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Friendship among prostitutes

The use of a common device yields some uncommon results in `Princesas.'

September 01, 2006|Kevin Thomas | Special to The Times

Writer-director Fernando Leon de Aranoa embraces a pair of Madrid streetwalkers with such affection and compassion that their story, even though prostitutes are a staple of the movies, actually seems fresh and distinctive. The care and the commitment Aranoa brings to "Princesas" is so intense and steadfast that he inspires captivating performances from Candela Pena (most familiar from her appearance in Pedro Almodovar's "All About My Mother") and newcomer Micaela Nevarez, for whom he has written dialogue that allows their characters to emerge as individuals rather than types.

Pena's Caye is an attractive brunet of a middle-class family who tells herself that hooking is merely temporary, the quickest means to a particular end. Caye is a no-nonsense but deeply reflective woman, a veritable existential philosopher with a romantic streak. Aranoa might well have revealed Caye's initial motivation to hit the streets, beyond her clear wish not to become like her mother, a widow steeped in mourning, because the viewer can't help but wonder if she had other options. Aranoa's point is that Caye is caught up in the life, no matter how she got there.

Caye lives in a small apartment on a square where hookers stroll constantly. She and her friends hang out at a beauty salon on the square and lament how they are losing business to the influx of less-costly immigrant sex workers, among them Nevarez's stunningly beautiful Zulema, a long-haired goddess from the Dominican Republic who has been hooking in Madrid for 10 months to support her mother and 5-year-old son back home. Zulema and Caye evolve from rivals into fast friends, and the flowering of their friendship becomes the film's linchpin. Both women long for love, but their profession naturally constitutes a formidable challenge -- as when Caye meets an affable, witty computer programmer (Luis Callejo), who seems to be able to accept what she does for a living; he brings to his work a passion that Caye can only envy.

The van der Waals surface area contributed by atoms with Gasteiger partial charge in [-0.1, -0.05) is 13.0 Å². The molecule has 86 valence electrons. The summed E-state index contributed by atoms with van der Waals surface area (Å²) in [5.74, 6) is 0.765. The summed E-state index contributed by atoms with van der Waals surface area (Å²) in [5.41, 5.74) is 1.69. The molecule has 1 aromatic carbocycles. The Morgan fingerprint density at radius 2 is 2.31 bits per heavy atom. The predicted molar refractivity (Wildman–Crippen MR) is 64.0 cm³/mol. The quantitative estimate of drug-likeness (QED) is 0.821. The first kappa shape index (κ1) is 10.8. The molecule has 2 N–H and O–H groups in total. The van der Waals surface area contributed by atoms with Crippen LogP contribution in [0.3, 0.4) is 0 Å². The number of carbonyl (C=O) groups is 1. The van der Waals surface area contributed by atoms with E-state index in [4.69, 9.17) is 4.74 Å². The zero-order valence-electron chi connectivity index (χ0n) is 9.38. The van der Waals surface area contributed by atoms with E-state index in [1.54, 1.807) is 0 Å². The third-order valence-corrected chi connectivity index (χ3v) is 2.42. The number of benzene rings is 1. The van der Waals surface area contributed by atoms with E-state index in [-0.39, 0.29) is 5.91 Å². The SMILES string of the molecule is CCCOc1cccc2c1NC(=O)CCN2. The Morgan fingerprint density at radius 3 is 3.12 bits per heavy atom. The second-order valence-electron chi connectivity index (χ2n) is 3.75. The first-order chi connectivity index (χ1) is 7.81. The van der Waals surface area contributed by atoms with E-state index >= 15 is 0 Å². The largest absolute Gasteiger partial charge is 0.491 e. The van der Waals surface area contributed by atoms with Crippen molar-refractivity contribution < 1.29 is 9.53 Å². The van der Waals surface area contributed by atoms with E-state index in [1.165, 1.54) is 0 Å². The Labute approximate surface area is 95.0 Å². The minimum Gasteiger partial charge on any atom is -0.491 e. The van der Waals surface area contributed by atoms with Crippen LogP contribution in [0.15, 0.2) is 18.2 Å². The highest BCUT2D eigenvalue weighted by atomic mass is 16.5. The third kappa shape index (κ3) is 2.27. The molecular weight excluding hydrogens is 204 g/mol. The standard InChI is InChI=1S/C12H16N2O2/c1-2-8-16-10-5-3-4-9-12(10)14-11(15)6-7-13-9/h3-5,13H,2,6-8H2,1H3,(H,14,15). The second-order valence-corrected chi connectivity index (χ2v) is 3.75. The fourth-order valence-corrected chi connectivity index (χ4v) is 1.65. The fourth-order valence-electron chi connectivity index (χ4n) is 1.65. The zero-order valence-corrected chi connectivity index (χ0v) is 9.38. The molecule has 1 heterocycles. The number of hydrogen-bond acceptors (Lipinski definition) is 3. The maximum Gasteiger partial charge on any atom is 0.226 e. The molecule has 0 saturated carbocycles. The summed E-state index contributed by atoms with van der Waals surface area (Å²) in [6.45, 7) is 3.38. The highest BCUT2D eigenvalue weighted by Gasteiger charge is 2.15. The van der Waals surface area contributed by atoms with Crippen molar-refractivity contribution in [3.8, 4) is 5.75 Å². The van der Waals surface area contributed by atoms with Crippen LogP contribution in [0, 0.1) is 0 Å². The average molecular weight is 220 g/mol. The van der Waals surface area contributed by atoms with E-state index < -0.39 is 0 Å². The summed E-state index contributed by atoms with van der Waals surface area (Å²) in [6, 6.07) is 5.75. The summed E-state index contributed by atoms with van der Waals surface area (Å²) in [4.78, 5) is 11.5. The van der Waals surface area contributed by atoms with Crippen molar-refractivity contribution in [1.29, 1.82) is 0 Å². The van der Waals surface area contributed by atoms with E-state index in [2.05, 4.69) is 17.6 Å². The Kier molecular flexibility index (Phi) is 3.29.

Aranoa evokes a strong sense of Caye and Zulema's everyday existence with its constant perils and fleeting respites. Indeed, Aranoa loves these women so completely that his film seems overly drawn out at nearly two hours and likely would have had greater effect had it been half an hour shorter. Even so, "Princesas" remains largely engaging and rewarding. When prospective dates loom for the two, Zulema says firmly, "Tonight we're not whores; tonight we're princesses." To Aranoa they're clearly never less.



MPAA rating: Unrated. Strong adult themes and situations, violence, blunt language, nudity

An IFC First Take release. Writer-director Fernando Leon de Aranoa. Producers Jaume Roures, Aranoa. Cinematographer Ramiro Civita. Editor Nacho Ruiz Capillas. In Spanish with English subtitles. Running time: 1 hour, 54 minutes.

Exclusively at the Sunset 5, 8000 Sunset Blvd., West Hollywood, (323) 848-3500; One Colorado Cinemas, 42 Miller Alley, Union at Fair Oaks (inside plaza), Pasadena (626) 744-1224.

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